O’Brien’s build team members have expressed interest and enthusiasm for working on more SRGP projects in 2024 and beyond. We are excited to report that we are actively tracking and will be pursuing several more 2024 SRGP projects in our various office locations here in Oregon.

A Stephanie Phillips baseball card which includes a photo and stats of some achievements in her 10 years at O'Brien.
The Unofficial Stephanie Phillips Baseball Card
*some stats not officially verified; estimates are very close ; -)
Stephanie on a bridge in front of a pond at the Portland Japanese Garden
The Incredible Stephanie Phillips
A group photo featuring Stephanie Phillips and a few team members from the Portland Office.
A group photo featuring Stephanie Phillips and a few team members from the Portland Office.

Q&A with Stephanie

I pursued higher education with the goal of becoming a teacher, attaining a Bachelor of Arts in Early Childhood and Elementary Education. Initially hired by Keeley and his wife McKenzie as a nanny for their two children, my role gradually expanded within the company as the children matured. Transitioning from handling credit card receipts and running errands, I eventually assumed the position of Operations Coordinator, marking an unforeseen and transformative entry into this industry.

I cherish the diversity in my job, where one day I could be welcoming a new team member during onboarding, and the next day, I find myself in the field, spreading cheer among the crew. The unique aspect of my role in both human resources and marketing allows me the privilege of interacting with every member of the company.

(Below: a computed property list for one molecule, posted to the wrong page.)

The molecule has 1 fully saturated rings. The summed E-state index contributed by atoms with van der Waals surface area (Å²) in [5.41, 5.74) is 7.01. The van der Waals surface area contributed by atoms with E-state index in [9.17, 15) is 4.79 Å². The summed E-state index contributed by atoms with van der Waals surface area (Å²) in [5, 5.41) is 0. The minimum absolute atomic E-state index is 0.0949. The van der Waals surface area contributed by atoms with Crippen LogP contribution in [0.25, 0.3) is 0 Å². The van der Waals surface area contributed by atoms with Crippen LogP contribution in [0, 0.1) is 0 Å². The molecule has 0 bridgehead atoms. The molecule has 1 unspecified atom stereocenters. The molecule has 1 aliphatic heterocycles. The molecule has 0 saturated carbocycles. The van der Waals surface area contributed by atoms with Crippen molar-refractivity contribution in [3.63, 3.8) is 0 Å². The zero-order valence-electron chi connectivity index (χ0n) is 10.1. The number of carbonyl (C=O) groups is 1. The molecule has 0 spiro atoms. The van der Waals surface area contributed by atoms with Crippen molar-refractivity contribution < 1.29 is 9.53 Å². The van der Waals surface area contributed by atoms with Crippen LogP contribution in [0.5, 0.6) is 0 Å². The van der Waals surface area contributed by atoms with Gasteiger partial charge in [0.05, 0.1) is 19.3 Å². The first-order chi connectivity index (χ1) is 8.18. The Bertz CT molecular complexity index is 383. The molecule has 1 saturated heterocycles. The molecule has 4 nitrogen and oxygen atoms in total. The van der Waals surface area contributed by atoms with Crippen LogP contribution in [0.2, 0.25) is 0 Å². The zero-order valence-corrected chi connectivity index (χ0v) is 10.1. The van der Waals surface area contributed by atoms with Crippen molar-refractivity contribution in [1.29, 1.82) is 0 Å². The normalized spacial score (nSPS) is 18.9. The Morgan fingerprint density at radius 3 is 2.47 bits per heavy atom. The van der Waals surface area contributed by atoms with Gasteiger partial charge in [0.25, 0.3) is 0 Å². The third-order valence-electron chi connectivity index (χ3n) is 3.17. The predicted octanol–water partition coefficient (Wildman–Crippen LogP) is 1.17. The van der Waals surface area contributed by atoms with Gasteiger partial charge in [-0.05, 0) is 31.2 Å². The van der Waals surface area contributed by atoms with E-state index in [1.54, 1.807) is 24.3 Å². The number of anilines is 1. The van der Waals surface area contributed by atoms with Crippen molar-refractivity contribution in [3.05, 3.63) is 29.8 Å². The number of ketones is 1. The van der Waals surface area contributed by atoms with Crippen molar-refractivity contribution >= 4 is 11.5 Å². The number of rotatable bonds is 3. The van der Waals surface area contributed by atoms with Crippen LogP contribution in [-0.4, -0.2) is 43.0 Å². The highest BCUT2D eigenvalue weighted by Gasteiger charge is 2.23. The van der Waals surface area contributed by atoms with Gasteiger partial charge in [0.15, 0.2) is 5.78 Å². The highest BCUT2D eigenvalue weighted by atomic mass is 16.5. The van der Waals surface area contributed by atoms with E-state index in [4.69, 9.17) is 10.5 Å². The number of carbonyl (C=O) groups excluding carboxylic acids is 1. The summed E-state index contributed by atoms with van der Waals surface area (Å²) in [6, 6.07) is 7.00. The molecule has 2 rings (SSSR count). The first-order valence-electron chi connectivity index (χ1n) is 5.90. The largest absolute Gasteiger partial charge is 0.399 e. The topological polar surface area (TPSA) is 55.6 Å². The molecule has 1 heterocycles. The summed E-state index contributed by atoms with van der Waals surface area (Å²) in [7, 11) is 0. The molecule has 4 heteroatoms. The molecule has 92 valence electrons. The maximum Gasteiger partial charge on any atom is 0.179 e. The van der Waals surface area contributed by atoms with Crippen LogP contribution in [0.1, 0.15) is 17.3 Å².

It was my ten-year anniversary with the company. I love that I have been a part of the company since the beginning and have helped it transform into the company it is now.

I work at multiple offices, but my main office is the downtown Portland office. This is where I was born and raised. I love being close to family and to all of the fun events in Portland.

The springtime tulip festival in Woodburn is absolutely stunning, and during Christmas, the Oregon Zoo transforms into a magical spectacle with its captivating light decorations. The Portland Japanese Garden is a breathtaking experience in the fall, adorned with the most enchanting array of colors. Additionally, exploring the diverse and delicious restaurants around our office in NW Portland is always a culinary delight.

We all have our strengths and weaknesses. Ask for help from others that have more experience or knowledge in areas you aren’t strong in yet.

I absolutely love traveling—it’s my ultimate passion. Exploring new places and immersing myself in different cultures is what I live for. From a cross-country road trip and adventures in Las Vegas to the enchantment of Disneyland, my next destination is the Dominican Republic, just 8 days away.

Don’t hesitate to ask questions. Starting at a new company and getting the hang of their processes and technology can be tough and overwhelming. No question is too trivial. If you need assistance, just reach out.